Some of the asylum seekers were unfamiliar with U.S. law, which holds that asylum seekers must have a “credible fear” of being persecuted in their home countries based on their race, religion, nationality, political opinion or membership in a “particular social group.” In the past, that included victims of domestic and gang violence; this year, then-Atty. Gen. Jeff Sessions issued a ruling saying such victims don’t qualify.
Norma Torres and her husband said they fled Nicaragua with their three children five weeks ago after they were threatened by soldiers for protesting and working with Catholic groups challenging the ruling government.
“No one can say anything” against the government, she said.
The couple knew it was illegal to cross between border bridges, had seen reports about Trump’s asylum ban and chose to wait at the Matamoros shelter instead of crossing the river. Mexican officials had yet to issue them a number on the waiting list last week.
“No one is helping us,” said Torres, 35.
Rene Hormaza, 28, who ran a cafeteria in Cuba, said he fled with his wife and two children after being threatened by police in August.
“If you don’t shut your mouth, they disappear you,” he said of Cuban authorities as he waited at the border bridge. “I have the hope that the U.S. will help us Cubans.”
Migrants from Guatemala in Matamoros and at the bus station said they fled a combination of economic and political hardships. Some from urban areas said they were unable to find work. Farmers said their coffee crops had suffered blight. At the same time, they said they had trouble moving or finding work because of political corruption and nepotism. It would be up to a U.S. asylum officer and immigration judge to decide if they qualified for asylum.
African migrants in Matamoros described being threatened and attacked for speaking out and protesting against oppressive governments.
Lynda Fotso, 24, a stock clerk from Cameroon, said she was detained for protesting against the government in 2015. An only child, she doesn’t have friends or family in neighboring countries. She first fled to Nigeria, but didn’t apply for asylum there because she knew the government had returned other migrants from Cameroon. She speaks French and some English but no Spanish, so once she landed in South America, she headed for the U.S., which she and other migrants from Cameroon called a bastion of human rights.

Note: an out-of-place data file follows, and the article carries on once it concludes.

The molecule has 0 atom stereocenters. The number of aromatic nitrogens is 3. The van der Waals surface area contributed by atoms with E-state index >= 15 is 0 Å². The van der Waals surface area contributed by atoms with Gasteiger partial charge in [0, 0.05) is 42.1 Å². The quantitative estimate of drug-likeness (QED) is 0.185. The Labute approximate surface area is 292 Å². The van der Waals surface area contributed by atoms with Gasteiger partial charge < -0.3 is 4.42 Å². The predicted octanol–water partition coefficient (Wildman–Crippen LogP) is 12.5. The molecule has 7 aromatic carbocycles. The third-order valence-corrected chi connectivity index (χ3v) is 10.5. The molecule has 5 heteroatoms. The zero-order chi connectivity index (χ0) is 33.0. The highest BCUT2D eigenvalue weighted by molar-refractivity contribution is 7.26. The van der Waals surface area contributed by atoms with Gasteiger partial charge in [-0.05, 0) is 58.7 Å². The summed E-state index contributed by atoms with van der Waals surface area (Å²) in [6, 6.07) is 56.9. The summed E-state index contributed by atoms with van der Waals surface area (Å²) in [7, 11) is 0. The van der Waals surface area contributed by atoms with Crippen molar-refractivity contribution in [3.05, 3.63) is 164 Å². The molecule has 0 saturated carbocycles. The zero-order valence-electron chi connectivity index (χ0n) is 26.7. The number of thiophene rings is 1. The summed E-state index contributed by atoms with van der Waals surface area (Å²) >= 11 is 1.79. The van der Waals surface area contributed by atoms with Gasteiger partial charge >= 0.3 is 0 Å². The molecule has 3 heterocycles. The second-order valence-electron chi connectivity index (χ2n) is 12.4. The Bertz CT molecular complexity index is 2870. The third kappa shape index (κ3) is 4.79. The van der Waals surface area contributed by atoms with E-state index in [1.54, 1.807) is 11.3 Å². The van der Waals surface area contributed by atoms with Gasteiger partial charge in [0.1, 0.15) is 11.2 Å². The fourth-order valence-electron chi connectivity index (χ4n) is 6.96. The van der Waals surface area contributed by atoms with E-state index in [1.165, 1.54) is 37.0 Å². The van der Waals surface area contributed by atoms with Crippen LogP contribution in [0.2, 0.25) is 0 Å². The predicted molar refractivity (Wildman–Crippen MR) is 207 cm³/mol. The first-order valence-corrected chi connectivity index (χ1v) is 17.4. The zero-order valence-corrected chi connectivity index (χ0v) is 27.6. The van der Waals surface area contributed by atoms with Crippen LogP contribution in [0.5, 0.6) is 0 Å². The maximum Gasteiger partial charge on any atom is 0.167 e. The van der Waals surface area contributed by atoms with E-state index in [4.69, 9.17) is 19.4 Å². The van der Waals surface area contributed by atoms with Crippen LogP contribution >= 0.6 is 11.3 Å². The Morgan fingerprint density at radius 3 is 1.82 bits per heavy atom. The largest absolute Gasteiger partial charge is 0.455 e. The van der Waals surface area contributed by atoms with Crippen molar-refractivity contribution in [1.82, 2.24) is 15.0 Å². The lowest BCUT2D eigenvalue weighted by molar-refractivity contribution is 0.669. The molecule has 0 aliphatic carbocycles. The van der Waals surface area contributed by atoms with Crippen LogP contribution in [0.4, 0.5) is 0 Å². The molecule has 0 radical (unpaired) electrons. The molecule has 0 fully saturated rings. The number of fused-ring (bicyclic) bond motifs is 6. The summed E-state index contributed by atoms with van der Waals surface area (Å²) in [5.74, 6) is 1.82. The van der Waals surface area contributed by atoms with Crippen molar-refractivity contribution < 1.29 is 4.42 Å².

“I just want safety,” Fotso said in French as she sat waiting in the dark with other asylum seekers at the foot of the border bridge. “I can better adapt in the U.S.”
Farmer Collins Fondong, 33, also left Cameroon after being threatened by police for criticizing the government. He has lymphatic filariasis, a tropical disease, and ran out of medication after he arrived in Mexico in September. He was No. 29 on the list of asylum seekers waiting to cross at Matamoros last week.
“I pray it works,” he said of the list. “When you’re running away from death, you will do anything.”
He was eventually allowed to cross and volunteers said he received treatment at a local hospital.
Why didn’t they seek asylum in Mexico, or one of the countries they crossed en route to Mexico?
Advocates for greater limits on immigration have pushed for a “safe third country” agreement between the U.S. and Mexico, similar to the one the U.S. has with Canada, that would force migrants who arrive in Mexico to first seek asylum there. Immigrant advocates argue Mexico is too dangerous, its asylum processing too rudimentary, to be considered a safe refuge.
Asylum seekers in Matamoros, including Fotso, said they feared for their safety in Mexico and did not consider seeking asylum there. Central American and Cuban migrants said their goal was to join relatives in the U.S. African migrants said they didn’t speak Spanish and had a better chance of finding work and building new lives in the U.S. rather than in Mexico.
Migrants from Cameroon mostly fled through Nigeria, flying to Ecuador, then traveling by bus and on foot through the perilous jungles of Central America. They had read reports of fellow migrants being detained and deported in Nigeria, and so didn’t consider seeking asylum there.
Michael Randy, 30, a businessman from Cameroon, said he fled to the U.S. because it was the only country in the world he trusted to respect human rights. He had read reports about fellow members of Cameroon’s Anglophone minority who fled to Nigeria and were returned by the government to Cameroonian authorities.
“Massacres are happening in my country, genocide. Just the fact that you speak English in my country is a problem,” said Randy. “I have to be somewhere I feel safe.”